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Wednesday, November 21, 2012

Comment Period for Broad Beach Project Is Extended

•  State Lands Commission Postpones Taking Action on Item Until 2013

BY BILL KOENEKER

The comment period for the proposed Broad Beach Restoration Project has been extended by the California State Lands Commission staff until Friday, Dec. 21. All written comments must be received by 5 p.m. on Dec. 21, according to the state agency’s website.
The comment period has been extended, according to the staff, because the commission will not be considering or taking action at the Dec. 5 meeting and because some of the public requested additional time to submit comments on the staff's analysis in a report called Impacts to Public Trust Resources and Values.
Written comments on the APTR should be sent to Jason Ramos, c/o California State Lands Commission, 100 Howe Ave., Suite 100-South, Sacramento, CA 95825 or emailed to Jason.Ramos@slc.ca.gov.
“You are encouraged to submit electronic copies of your written comments. If written comments are submitted via email, please write the following in the subject line of your email: Broad Beach Restoration Project Comments,” the public notice states.
The CSLC staff anticipates that the project may be considered at a scheduled meeting of the commission in early 2013. The specific time and location will be posted on the state agency's website at www.slc.ca.gov. when specific meeting information becomes available. The document may also be viewed electronically, in PDF format, on the website also.
The commission staff met recently at Malibu City Hall. The hearing was about the staff's analysis of the restoration project, proposed by the Broad Beach Geological Hazard Abatement District, which is the project applicant representing 114 homes, spanning from Lechuza Point to Trancas Creek.
If the applicant’s request is authorized, the commission “would allow the Broad Beach GHAD to implement a shoreline protection plan along Broad Beach for a period of up to 20 years, consisting of 1) initial beach nourishment; 2) dune creation and habitat restoration; 3) annual or biannual sand ‘backpassing’ to prolong nourishment; 4) authorizing the existing rock revetment buried under restored dunes and 5) one additional major renourishment event.
Some environmental groups wanted more information on how the project could impact the surf and wildlife.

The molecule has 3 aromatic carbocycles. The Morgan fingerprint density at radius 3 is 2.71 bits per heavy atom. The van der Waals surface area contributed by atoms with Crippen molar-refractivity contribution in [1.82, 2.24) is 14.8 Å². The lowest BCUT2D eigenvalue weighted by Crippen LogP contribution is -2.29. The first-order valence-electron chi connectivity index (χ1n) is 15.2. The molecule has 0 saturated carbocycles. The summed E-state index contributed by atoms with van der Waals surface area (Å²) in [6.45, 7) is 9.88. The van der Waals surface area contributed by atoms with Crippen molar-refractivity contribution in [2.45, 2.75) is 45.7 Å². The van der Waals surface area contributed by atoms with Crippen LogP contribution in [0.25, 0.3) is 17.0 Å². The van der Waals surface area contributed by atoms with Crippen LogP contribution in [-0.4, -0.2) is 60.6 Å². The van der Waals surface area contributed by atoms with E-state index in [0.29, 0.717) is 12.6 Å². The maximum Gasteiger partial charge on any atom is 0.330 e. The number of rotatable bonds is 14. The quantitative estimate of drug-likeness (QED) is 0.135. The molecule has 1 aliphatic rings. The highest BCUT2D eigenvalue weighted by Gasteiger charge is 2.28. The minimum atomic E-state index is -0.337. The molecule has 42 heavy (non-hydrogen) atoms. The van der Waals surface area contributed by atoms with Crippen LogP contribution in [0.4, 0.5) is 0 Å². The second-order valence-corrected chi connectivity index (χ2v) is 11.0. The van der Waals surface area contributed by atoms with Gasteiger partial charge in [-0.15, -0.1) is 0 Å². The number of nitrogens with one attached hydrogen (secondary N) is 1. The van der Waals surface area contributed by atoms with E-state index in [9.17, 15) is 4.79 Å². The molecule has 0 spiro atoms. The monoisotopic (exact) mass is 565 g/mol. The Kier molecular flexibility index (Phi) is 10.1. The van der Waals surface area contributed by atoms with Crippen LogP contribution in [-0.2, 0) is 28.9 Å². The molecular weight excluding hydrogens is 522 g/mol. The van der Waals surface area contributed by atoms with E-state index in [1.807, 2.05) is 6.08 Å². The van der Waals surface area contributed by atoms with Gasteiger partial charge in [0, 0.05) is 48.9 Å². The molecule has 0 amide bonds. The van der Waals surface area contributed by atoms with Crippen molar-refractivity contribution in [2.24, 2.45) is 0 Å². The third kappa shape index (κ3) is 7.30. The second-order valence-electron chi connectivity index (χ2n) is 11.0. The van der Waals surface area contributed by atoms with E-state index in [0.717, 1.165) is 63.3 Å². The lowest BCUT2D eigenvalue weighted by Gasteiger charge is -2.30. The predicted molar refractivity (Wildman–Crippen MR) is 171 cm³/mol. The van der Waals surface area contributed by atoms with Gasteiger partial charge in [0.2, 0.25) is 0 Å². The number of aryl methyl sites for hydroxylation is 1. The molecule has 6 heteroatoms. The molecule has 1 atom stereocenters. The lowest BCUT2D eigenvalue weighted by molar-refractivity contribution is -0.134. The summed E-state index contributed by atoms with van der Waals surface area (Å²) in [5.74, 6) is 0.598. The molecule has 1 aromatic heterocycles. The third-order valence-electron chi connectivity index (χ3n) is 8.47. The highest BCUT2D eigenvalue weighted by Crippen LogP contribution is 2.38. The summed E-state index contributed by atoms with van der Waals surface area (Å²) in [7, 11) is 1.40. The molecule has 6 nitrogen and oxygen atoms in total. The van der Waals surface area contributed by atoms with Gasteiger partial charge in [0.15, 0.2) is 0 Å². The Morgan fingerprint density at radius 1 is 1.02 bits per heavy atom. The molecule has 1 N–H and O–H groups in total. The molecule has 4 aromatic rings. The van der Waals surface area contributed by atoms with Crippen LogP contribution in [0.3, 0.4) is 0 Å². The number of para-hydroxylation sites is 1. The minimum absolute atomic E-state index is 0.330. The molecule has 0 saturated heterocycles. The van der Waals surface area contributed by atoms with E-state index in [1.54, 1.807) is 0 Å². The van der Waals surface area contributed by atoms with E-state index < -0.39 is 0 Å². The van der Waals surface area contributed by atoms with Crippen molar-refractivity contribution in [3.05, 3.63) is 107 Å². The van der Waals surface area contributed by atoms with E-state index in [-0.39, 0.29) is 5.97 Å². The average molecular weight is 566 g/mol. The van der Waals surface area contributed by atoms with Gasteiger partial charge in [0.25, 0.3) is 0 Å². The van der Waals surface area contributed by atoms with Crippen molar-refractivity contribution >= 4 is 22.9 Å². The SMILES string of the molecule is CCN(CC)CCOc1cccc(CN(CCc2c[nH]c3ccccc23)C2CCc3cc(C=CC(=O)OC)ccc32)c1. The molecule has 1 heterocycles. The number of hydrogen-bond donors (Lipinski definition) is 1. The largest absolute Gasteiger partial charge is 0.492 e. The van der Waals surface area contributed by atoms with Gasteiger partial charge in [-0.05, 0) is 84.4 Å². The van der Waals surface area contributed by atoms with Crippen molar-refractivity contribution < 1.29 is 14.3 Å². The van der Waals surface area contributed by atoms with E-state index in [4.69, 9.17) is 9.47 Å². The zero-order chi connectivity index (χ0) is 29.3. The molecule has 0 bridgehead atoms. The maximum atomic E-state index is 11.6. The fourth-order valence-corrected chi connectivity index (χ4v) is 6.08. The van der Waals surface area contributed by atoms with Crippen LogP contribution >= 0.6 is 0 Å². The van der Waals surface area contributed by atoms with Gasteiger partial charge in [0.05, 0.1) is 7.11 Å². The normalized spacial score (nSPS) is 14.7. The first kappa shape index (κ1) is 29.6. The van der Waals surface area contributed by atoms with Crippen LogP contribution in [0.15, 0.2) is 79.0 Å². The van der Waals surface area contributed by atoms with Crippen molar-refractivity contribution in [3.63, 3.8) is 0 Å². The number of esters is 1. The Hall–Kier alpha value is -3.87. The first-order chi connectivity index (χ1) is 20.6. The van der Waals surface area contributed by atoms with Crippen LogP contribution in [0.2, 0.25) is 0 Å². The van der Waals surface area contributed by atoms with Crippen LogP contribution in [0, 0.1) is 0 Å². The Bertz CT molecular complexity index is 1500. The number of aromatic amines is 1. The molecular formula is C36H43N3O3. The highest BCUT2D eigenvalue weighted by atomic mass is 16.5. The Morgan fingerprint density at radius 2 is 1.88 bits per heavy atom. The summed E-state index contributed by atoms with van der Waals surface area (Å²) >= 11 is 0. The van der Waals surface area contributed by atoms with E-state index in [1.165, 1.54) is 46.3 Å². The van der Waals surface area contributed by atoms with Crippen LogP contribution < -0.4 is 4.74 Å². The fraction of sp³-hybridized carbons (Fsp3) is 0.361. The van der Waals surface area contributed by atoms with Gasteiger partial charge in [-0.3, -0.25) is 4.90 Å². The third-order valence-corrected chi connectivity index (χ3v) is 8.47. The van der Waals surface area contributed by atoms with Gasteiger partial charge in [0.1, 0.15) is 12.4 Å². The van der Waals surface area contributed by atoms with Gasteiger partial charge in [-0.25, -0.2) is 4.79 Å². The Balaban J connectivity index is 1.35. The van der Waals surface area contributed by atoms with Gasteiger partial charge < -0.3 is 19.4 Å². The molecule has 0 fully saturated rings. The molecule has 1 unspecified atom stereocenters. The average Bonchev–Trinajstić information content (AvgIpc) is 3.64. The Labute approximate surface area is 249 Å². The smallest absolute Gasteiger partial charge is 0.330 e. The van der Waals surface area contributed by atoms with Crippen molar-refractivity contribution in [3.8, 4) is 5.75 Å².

Representatives from Heal the Bay, Surfrider Foundation and others wanted more details on the project.
The beach nourishment comes from dredging fine-grained sand from offshore of Broad Beach and transport of sand via slurry pipeline for discharge into training dikes and placement within the boundaries of the restored dune area, burying the existing revetment.
“The applicant has identified central Trancas offshore of Broad Beach as the site best suited for a fine-grained, dune renourishment sand source site. Dune sand would be dredged from an existing deposit of fine-grained sand located in a water depth range between 45 and 60 feet, approximately 0.25 mile offshore of the eastern segment of Broad Beach and Trancas Creek.
This existing sediment deposit stretches from approximately 3.4 mile along the coast from Lechuza Point east to Point Dume is roughly one mile wide,” the commission report states.
Just this week the commission staff was notified that the GHAD is no longer considering using sand from offshore of Manhattan Beach, whose city council had opposed any kind of dredging operations.
The State Lands Commission notice calls for an alternative onshore sand source. “The sand could be collected from a stockpile adjacent to Calleguas Creek in Ventura County located near the intersection of Las Posas Road and Hueneme Road and transport the sand by truck via Highway 1 to Broad Beach.”
A reservoir of sand will be built to restore the dune habitat with native plant species.
The beach itself would be widened to provide enhanced public access and recreational opportunities along Broad Beach.
“Recent higher erosion rates during the 2009-2010 winter season necessitated that emergency precautions be taken to protect residential structures and onsite wastewater treatment systems located seaward of the residences,” the report went on to state.
Consequently, the homeowners obtained emergency permits for the installation of a rock revetment about five feet high and 25 feet wide, to protect the existing homes along the beach.
The property owners are now working on getting permits to allow a permanent buried rock revetment along with the periodic sand nourishment.
The California Coastal Commission is the permitting agency and will oversee the project.

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